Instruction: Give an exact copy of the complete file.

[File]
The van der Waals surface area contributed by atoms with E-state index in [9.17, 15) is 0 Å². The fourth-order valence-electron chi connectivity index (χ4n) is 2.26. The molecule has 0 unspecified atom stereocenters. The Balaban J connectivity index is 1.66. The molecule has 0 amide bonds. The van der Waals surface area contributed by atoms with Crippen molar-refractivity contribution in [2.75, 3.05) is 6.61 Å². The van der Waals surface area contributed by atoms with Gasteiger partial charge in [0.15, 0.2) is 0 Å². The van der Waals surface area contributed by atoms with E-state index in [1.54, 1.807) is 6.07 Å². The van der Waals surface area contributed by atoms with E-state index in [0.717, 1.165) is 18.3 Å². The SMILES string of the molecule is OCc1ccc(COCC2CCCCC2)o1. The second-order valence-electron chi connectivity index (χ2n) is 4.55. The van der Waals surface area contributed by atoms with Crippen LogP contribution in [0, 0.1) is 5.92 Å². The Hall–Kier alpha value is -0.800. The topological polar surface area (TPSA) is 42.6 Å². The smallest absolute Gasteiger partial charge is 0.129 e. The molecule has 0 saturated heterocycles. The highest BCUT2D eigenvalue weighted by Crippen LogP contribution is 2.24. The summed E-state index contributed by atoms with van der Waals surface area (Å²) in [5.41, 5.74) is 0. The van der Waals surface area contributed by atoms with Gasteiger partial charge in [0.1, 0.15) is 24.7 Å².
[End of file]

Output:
The van der Waals surface area contributed by atoms with E-state index in [9.17, 15) is 0 Å². The fourth-order valence-electron chi connectivity index (χ4n) is 2.26. The molecule has 0 unspecified atom stereocenters. The Balaban J connectivity index is 1.66. The molecule has 0 amide bonds. The van der Waals surface area contributed by atoms with Crippen molar-refractivity contribution in [2.75, 3.05) is 6.61 Å². The van der Waals surface area contributed by atoms with Gasteiger partial charge in [0.15, 0.2) is 0 Å². The van der Waals surface area contributed by atoms with E-state index in [1.54, 1.807) is 6.07 Å². The van der Waals surface area contributed by atoms with E-state index in [0.717, 1.165) is 18.3 Å². The SMILES string of the molecule is OCc1ccc(COCC2CCCCC2)o1. The second-order valence-electron chi connectivity index (χ2n) is 4.55. The van der Waals surface area contributed by atoms with Crippen LogP contribution in [0, 0.1) is 5.92 Å². The Hall–Kier alpha value is -0.800. The topological polar surface area (TPSA) is 42.6 Å². The smallest absolute Gasteiger partial charge is 0.129 e. The molecule has 0 saturated heterocycles. The highest BCUT2D eigenvalue weighted by Crippen LogP contribution is 2.24. The summed E-state index contributed by atoms with van der Waals surface area (Å²) in [5.41, 5.74) is 0. The van der Waals surface area contributed by atoms with Gasteiger partial charge in [0.1, 0.15) is 24.7 Å².